Think about how CNBC puts an ‘octobox’ on the air, and asks eight commentators about an important event. You’ll have successful, intelligent, well-educated people all giving well-supported opinions that vary dramatically. One event, seen through eight lenses.  

During Silly Season, you could make your own octobox, with a row of bullish opinions and a row of bearish opinions. You’ll have a credible, intelligent bull argument on one side and a bearish one on the other. But you’ll still have to figure out who you agree with.

Out of all the noise out there, who has the signal? No one. People may anticipate major market moves—think John Paulson in ’08. But he began predicting it years before it actually happened. And for a long time he appeared to be dead wrong. Will he make another prescient call, and convince us that he knows something we don’t? He hasn’t yet. 

It’s so easy to fall for cognitive biases, even as a professional. You’re more likely to believe the person who got the previous call right. You’re more likely to believe the person who’s an expert. You’re more likely to believe the person who confirms your opinion. 

To tie this all back to the efficient market hypothesis, there are so many brilliant people looking at the economy, the valuations of individual companies, the markets, currencies, hard assets—data is being tossed to such a degree that no one has the inside scoop. What you get is diverse interpretations of the data. You could look at the data through one lens and say the economy’s strong and valuations are fine, and the market will grow. But by focusing on different pieces of data or having a slightly different interpretation, you could say that the economy is strong but valuations are historically high, and the market will decline. How do I know who’s right? Only hindsight will tell. 

Go With What You Know

As a long-term investor, I prefer probabilities to predictions. Dimensional Fund Advisors publishes a grid which shows that, going back to 1927, the stock market has been positive 75% of the time. So, historically, three out of four years the market has been positive. If I have a credible reason to think the pattern will break, that’s one thing. But if I don’t, what should I do? Should I take a disciplined, consistent approach to capital? Yes.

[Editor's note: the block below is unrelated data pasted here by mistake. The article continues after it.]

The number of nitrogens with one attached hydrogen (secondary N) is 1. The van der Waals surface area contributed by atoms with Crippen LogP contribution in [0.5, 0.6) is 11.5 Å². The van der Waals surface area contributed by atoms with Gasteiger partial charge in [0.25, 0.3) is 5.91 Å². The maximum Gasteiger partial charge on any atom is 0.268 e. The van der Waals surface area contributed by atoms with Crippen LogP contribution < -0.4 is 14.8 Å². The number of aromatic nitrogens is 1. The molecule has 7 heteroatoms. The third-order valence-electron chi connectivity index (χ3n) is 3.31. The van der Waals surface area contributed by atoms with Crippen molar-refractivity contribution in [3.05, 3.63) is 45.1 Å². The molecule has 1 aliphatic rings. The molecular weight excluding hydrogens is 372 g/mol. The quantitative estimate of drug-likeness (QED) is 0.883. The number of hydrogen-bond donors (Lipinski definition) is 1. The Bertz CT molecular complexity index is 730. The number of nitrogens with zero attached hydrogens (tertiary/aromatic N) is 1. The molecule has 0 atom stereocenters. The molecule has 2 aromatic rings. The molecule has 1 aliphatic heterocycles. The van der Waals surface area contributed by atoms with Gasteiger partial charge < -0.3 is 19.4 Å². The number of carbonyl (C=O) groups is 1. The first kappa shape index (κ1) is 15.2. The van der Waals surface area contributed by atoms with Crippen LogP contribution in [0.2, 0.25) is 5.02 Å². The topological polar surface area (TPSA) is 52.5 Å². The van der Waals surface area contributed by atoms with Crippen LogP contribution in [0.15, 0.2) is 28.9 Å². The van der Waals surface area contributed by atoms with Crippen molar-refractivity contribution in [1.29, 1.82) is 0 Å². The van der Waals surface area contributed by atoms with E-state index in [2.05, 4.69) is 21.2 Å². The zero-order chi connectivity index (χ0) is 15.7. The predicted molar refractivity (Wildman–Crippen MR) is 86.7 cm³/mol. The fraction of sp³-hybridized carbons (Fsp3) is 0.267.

When you look at the data, capitalism works. Innovation, new ideas and new value will continue to drive business and the markets. So we want to take advantage of that and invest in the stock markets. Seventy-five percent of the time it seems to work.

Once I decide that, I look at how I want to own innovation and growth. Additional probabilities show that, over time, certain characteristics have offered a positive return premium over time. Value tends to beat growth, and small tends to beat large, so we use those probabilities to structure a portfolio that is likely to work to our clients’ advantage over time.

We never know for sure—there are no guarantees in investing—but we believe that relying on probabilities is a more rigorous and sound approach than relying on predictions and guesswork. Is it the right approach? Time will tell. 

So here’s my advice. Put down the crystal ball and enjoy your family and friends. Relax and clear your head so you can approach the New Year with energy and commitment. That, plus a consistent, disciplined approach to investing, will do more for you than leaning on market predictions, no matter how ‘expert.’